Gathering Prayer for the Fifth Sunday after Pentecost, Mark 5:21-43

Gathering Prayer: You who take us from the shores of Galilee to the byways, zoom sessions, and the post-vaccinated sphere of common life, we praise your name.   Though relying heavily on electronic communication and physically separated from loved ones these past sixteen months, You, in your majesty, You, in your glory, invite us to stand in the light of your countenance.   Even when overcome by the darkness and uncertainty of it all, You, in your audacious love assure us, saying, “Do not fear,” and “Go in Peace”

God of all Solidarity, during this worship hour, we beseech you to open our hearts and minds to hear your word of restoration and hope, so that by your grace, we may be empowered to live out a new story.

Giving thanks that You staunchly refuse to give up on us, let us pray as Jesus taught us saying, “Our Father, who art in heaven…”

When saying “yes” changes everything…

Divine Interuper, what were you thinking? Surely you knew that having Gabriel show up unannounced and speak openly to an unchaperoned fifteen year old girl would place her at risk? You knew, did you not, that she was already betrothed to another? You knew that the society Mary inhabited was rigidly patriarchal and would never tolerate any deviation from this norm.

Yet when Gabriel informs her that she will be impregnated outside of the only acceptable option at the time, she responds by saying, “I am a servant of the Lord,” But then this is what sets her words apart. Given a frightfully risky endeavor, a ‘mission impossible’ nevertheless, she consents. “May your word to me be fulfilled,” she then adds.

Have you ever regretted saying, ‘no?’ Have you wondered if your life would have take a different path if you had not clung so closely to the expectations of others and yourself? Have you pondered what it may have been like, if you took that ‘leap of faith’ and in spite of everything put your trust in God?

Advent Prayer-December 13

Holy One, we are a people mired in the land of mourning. Not merely hundreds or hundreds of thousands have perished, but almost two million globally. Many, who only weeks or months ago were making plans for the morrow, were consumed by a predator virus that shows no sign of abating. Fear has overtaken us, invading our waking hours and haunting our dreams.

Yet you have promised your people beauty instead of ashes, the balm of gladness instead of mourning, the mantle of praise instead of stumbling and faint spirits. In reclaiming those who are bent down with grief, torn asunder by fear, consumed by anxiety – you transform weary souls into mighty oaks of rightfulness. You do this, so that all may see this as revelation of your radiance.

So in your mercy, in your steadfast love where the fullness of grace in Christ Jesus abounds, deliver and restore us, we pray. So that through your Spirit, we may build up whole communities torn asunder by contagion, and raise up a people devastated by hatred and division. By your audacious Spirit, equip us once more to repair what was devastated and even ruined:

rundown urban centers and neglected national parks,

decimated reservation outposts and ravaged inner city neighborhoods,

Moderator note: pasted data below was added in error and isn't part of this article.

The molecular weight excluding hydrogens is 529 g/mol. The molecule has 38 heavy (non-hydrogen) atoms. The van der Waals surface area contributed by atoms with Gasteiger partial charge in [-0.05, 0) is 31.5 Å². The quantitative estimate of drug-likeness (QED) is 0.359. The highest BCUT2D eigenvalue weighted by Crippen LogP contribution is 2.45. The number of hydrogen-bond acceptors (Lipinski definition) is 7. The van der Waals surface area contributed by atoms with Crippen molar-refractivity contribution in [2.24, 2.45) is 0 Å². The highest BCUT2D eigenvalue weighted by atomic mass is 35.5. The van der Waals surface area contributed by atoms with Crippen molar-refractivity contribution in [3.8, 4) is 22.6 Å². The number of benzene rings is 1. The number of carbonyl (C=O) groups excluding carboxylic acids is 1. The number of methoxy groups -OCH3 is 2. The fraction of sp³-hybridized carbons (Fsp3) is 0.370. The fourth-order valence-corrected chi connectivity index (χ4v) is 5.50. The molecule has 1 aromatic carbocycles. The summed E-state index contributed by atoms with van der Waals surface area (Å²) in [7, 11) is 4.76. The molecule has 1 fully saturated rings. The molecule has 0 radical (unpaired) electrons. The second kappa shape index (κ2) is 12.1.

struggling small towns and migratory farmhands,

fragments of civil discourse and frayed legislative bodies,

vacant seats at the dinner table and traumatized families,

overrun hospital wards and exhausted care providers.

In this Season of Advent, hear our prayer, O God. In your mercy, let your light once again shine in our darkness. In your steadfast love, let your garland of gladness brighten our days. Amen.

From Isaiah 61:3-4, “…to provide for those who mourn…to give them a garland instead of ashes, the oil of gladness instead of mourning, the mantle of praise instead of a faint spirit. They will be called oaks of righteousness, the planting of the LORD, to display his glory.

And they shall build up the ancient ruins, they shall raise up the former devastations; they shall repair the ruined cities, the devastations of many generations.
” Isaiah 61

Mercy and truth have met…

“Mercy and truth have met; justice and peace have kissed.” Psalm 85:10

Mercy. Truth. Justice. Peace.

Mercy, as in showing compassion when it is within your power to punish.

Truth, as in what is genuinely based in reality.

Justice, as in righteousness or moral rightness.

Peace, as in Shalom, signifying completeness, wholeness and wellbeing.

Here mercy, truth, justice and peace not only belong together but as declared ty the psalmist, they meet and embrace.

In this Season of Advent but in the wake of an escalating pandemic, economic peril, perpetual chaos and disquieting uncertainty – if seemingly oppositional qualities of mercy AND truth, justice AND peace were brought together – what might that look like or be?

When reflecting on this, I kept fast forwarding from when this psalm was written to the time of the Gospel of John’s composition, centuries later. This particular Gospel does not open quietly. If anything, the writer begins by making an audacious if not thunderous claim, unequivocally stating, “In the beginning was the Word, and the Word was with God, and the Word was God.” In other words, if you and I sought to come up with one element of speech or writing that would be the culmination of all that is merciful, all that is true, all that is just and all that is peaceable – it would be this singular WORD.